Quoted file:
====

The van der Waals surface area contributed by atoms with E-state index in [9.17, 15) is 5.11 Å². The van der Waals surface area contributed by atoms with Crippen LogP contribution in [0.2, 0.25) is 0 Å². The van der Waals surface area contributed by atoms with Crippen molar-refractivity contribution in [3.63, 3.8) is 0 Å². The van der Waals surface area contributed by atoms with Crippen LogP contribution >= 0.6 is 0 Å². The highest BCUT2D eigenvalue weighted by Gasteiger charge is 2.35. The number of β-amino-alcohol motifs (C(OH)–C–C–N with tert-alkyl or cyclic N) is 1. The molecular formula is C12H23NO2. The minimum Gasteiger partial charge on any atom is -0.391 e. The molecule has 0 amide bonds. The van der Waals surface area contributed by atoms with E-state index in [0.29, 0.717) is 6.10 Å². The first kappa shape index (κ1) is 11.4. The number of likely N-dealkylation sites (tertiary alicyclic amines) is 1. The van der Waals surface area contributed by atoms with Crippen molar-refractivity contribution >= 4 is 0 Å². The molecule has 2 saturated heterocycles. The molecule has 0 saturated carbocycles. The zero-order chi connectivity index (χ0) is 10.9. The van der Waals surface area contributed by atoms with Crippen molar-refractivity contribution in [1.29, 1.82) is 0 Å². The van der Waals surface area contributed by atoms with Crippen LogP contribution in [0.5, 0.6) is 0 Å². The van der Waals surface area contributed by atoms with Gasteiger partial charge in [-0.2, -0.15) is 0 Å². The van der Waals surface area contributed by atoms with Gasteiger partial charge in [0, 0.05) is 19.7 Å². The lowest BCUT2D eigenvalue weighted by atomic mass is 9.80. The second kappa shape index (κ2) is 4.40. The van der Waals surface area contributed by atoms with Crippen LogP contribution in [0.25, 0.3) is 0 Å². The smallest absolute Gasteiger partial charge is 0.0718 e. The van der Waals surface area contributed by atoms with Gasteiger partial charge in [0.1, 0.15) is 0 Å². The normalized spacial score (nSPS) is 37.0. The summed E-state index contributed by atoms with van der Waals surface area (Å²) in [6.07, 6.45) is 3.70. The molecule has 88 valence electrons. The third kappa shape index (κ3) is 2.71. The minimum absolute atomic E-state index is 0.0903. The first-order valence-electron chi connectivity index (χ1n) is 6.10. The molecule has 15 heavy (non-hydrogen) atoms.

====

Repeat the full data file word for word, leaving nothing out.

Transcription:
The van der Waals surface area contributed by atoms with E-state index in [9.17, 15) is 5.11 Å². The van der Waals surface area contributed by atoms with Crippen LogP contribution in [0.2, 0.25) is 0 Å². The van der Waals surface area contributed by atoms with Crippen molar-refractivity contribution in [3.63, 3.8) is 0 Å². The van der Waals surface area contributed by atoms with Crippen LogP contribution >= 0.6 is 0 Å². The highest BCUT2D eigenvalue weighted by Gasteiger charge is 2.35. The number of β-amino-alcohol motifs (C(OH)–C–C–N with tert-alkyl or cyclic N) is 1. The molecular formula is C12H23NO2. The minimum Gasteiger partial charge on any atom is -0.391 e. The molecule has 0 amide bonds. The van der Waals surface area contributed by atoms with E-state index in [0.29, 0.717) is 6.10 Å². The first kappa shape index (κ1) is 11.4. The number of likely N-dealkylation sites (tertiary alicyclic amines) is 1. The van der Waals surface area contributed by atoms with Crippen molar-refractivity contribution >= 4 is 0 Å². The molecule has 2 saturated heterocycles. The molecule has 0 saturated carbocycles. The zero-order chi connectivity index (χ0) is 10.9. The van der Waals surface area contributed by atoms with Crippen molar-refractivity contribution in [1.29, 1.82) is 0 Å². The van der Waals surface area contributed by atoms with Crippen LogP contribution in [0.5, 0.6) is 0 Å². The van der Waals surface area contributed by atoms with Gasteiger partial charge in [-0.2, -0.15) is 0 Å². The van der Waals surface area contributed by atoms with Gasteiger partial charge in [0, 0.05) is 19.7 Å². The lowest BCUT2D eigenvalue weighted by atomic mass is 9.80. The second kappa shape index (κ2) is 4.40. The van der Waals surface area contributed by atoms with Crippen LogP contribution in [0.25, 0.3) is 0 Å². The smallest absolute Gasteiger partial charge is 0.0718 e. The van der Waals surface area contributed by atoms with Gasteiger partial charge in [0.1, 0.15) is 0 Å². The normalized spacial score (nSPS) is 37.0. The summed E-state index contributed by atoms with van der Waals surface area (Å²) in [6.07, 6.45) is 3.70. The molecule has 88 valence electrons. The third kappa shape index (κ3) is 2.71. The minimum absolute atomic E-state index is 0.0903. The first-order valence-electron chi connectivity index (χ1n) is 6.10. The molecule has 15 heavy (non-hydrogen) atoms.